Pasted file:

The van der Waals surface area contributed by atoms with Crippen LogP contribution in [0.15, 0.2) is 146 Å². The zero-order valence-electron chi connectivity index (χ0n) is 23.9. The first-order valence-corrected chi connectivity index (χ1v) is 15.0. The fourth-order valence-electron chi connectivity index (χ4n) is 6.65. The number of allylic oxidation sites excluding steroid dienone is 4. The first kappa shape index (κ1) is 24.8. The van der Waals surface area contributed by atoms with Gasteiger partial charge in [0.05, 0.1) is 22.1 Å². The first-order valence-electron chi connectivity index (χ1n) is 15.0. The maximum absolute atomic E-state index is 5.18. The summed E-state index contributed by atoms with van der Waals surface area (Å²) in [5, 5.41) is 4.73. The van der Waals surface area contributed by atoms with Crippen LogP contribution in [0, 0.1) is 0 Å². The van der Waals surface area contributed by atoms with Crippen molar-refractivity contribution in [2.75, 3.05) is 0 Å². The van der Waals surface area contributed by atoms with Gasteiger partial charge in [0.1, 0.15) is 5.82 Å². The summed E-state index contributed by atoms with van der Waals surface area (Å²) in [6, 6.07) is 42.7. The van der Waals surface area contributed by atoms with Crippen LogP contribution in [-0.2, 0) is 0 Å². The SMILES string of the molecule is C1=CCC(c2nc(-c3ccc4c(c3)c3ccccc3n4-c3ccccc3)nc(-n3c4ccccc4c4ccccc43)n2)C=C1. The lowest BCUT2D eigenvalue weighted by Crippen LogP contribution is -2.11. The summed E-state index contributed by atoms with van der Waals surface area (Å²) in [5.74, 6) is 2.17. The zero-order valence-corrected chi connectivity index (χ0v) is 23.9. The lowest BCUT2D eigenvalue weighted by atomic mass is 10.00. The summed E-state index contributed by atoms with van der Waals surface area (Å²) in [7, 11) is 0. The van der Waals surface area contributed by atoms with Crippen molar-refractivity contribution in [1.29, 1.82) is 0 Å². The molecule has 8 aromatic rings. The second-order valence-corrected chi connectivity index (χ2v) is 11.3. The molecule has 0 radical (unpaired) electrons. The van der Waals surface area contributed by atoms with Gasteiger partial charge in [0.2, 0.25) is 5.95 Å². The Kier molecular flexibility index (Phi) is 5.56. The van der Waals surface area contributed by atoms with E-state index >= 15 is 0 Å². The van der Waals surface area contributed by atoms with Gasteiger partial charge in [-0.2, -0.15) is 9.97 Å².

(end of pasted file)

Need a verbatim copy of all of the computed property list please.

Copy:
The van der Waals surface area contributed by atoms with Crippen LogP contribution in [0.15, 0.2) is 146 Å². The zero-order valence-electron chi connectivity index (χ0n) is 23.9. The first-order valence-corrected chi connectivity index (χ1v) is 15.0. The fourth-order valence-electron chi connectivity index (χ4n) is 6.65. The number of allylic oxidation sites excluding steroid dienone is 4. The first kappa shape index (κ1) is 24.8. The van der Waals surface area contributed by atoms with Gasteiger partial charge in [0.05, 0.1) is 22.1 Å². The first-order valence-electron chi connectivity index (χ1n) is 15.0. The maximum absolute atomic E-state index is 5.18. The summed E-state index contributed by atoms with van der Waals surface area (Å²) in [5, 5.41) is 4.73. The van der Waals surface area contributed by atoms with Crippen LogP contribution in [0, 0.1) is 0 Å². The van der Waals surface area contributed by atoms with Crippen molar-refractivity contribution in [2.75, 3.05) is 0 Å². The van der Waals surface area contributed by atoms with Gasteiger partial charge in [0.1, 0.15) is 5.82 Å². The summed E-state index contributed by atoms with van der Waals surface area (Å²) in [6, 6.07) is 42.7. The van der Waals surface area contributed by atoms with Crippen LogP contribution in [-0.2, 0) is 0 Å². The SMILES string of the molecule is C1=CCC(c2nc(-c3ccc4c(c3)c3ccccc3n4-c3ccccc3)nc(-n3c4ccccc4c4ccccc43)n2)C=C1. The lowest BCUT2D eigenvalue weighted by Crippen LogP contribution is -2.11. The summed E-state index contributed by atoms with van der Waals surface area (Å²) in [5.74, 6) is 2.17. The zero-order valence-corrected chi connectivity index (χ0v) is 23.9. The lowest BCUT2D eigenvalue weighted by atomic mass is 10.00. The summed E-state index contributed by atoms with van der Waals surface area (Å²) in [7, 11) is 0. The van der Waals surface area contributed by atoms with Crippen molar-refractivity contribution in [1.29, 1.82) is 0 Å². The molecule has 8 aromatic rings. The second-order valence-corrected chi connectivity index (χ2v) is 11.3. The molecule has 0 radical (unpaired) electrons. The van der Waals surface area contributed by atoms with Gasteiger partial charge in [0.2, 0.25) is 5.95 Å². The Kier molecular flexibility index (Phi) is 5.56. The van der Waals surface area contributed by atoms with E-state index >= 15 is 0 Å². The van der Waals surface area contributed by atoms with Gasteiger partial charge in [-0.2, -0.15) is 9.97 Å².